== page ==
The human lateral geniculate nucleus (LGN) of the visual thalamus is a key subcortical processing site for visual information analysis. A non-invasive assessment of the LGN and its functionally and microstructurally distinct magnocellular (M) and parvocellular (P) subdivisions in-vivo in humans is challenging, because of its small size and location deep inside the brain. Here we tested whether recent advances in high-field structural quantitative MRI (qMRI) can enable MR-based mapping of human LGN subdivisions. We employed ultra-high resolution 7 Tesla qMRI of a post-mortem human LGN specimen and high-resolution 7 Tesla in-vivo qMRI in a large participant sample. We found that a quantitative assessment of the LGN and a differentiation of its subdivisions was possible based on microstructure-informed MR-contrast alone. In both the post-mortem and in-vivo qMRI data, we identified two components of shorter and longer longitudinal relaxation time (T1) within the LGN that coincided with the known anatomical locations of a dorsal P and a ventral M subdivision, respectively. Through a subsequent ground truth histological examination of the same post-mortem LGN specimen, we showed that the observed T1 contrast pertains to cyto- and myeloarchitectonic differences between LGN subdivisions. These differences were based on cell and myelin density, but not on iron content. Our qMRI-based mapping strategy overcomes shortcomings of previous fMRI-based mapping approaches. It paves the way for an in-depth understanding of the function and microstructure of the LGN in humans. It also enables investigations into the selective contributions of LGN subdivisions to human behavior in health and disease.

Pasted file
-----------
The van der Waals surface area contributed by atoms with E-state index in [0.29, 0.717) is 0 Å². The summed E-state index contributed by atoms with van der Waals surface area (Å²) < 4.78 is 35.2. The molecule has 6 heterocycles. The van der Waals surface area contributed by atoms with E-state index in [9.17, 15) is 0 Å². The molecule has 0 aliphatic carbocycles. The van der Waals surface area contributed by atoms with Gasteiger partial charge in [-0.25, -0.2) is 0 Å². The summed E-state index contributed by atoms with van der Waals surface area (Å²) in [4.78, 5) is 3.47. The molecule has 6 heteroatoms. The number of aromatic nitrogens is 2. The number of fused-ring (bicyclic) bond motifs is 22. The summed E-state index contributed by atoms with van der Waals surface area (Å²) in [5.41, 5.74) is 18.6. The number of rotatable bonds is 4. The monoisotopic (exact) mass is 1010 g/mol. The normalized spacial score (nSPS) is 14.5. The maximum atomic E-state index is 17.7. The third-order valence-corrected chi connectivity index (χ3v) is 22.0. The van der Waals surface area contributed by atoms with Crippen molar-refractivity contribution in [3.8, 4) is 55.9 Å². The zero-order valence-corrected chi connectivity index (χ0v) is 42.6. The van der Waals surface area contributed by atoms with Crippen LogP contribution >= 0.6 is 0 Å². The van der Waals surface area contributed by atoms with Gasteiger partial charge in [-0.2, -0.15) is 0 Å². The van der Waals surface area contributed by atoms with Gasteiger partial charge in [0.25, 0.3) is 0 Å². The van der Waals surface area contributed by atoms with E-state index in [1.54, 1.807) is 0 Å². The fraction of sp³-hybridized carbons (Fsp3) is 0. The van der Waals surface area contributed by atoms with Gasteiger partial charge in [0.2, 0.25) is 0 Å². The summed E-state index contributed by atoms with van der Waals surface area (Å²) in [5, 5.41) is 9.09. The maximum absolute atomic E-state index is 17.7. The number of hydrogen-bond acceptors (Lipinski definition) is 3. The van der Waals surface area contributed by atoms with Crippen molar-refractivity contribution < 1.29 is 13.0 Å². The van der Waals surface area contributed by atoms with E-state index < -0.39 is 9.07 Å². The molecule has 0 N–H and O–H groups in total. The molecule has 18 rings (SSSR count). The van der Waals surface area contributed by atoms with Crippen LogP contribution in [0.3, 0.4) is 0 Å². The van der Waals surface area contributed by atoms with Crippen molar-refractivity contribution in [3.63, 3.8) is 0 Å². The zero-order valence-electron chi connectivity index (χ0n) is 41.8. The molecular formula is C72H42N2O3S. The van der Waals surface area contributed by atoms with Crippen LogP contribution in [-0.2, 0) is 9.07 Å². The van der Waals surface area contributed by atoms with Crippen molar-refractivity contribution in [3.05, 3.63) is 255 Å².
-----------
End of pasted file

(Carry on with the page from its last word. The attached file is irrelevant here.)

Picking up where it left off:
bioRxiv Subject Collection: Neuroscience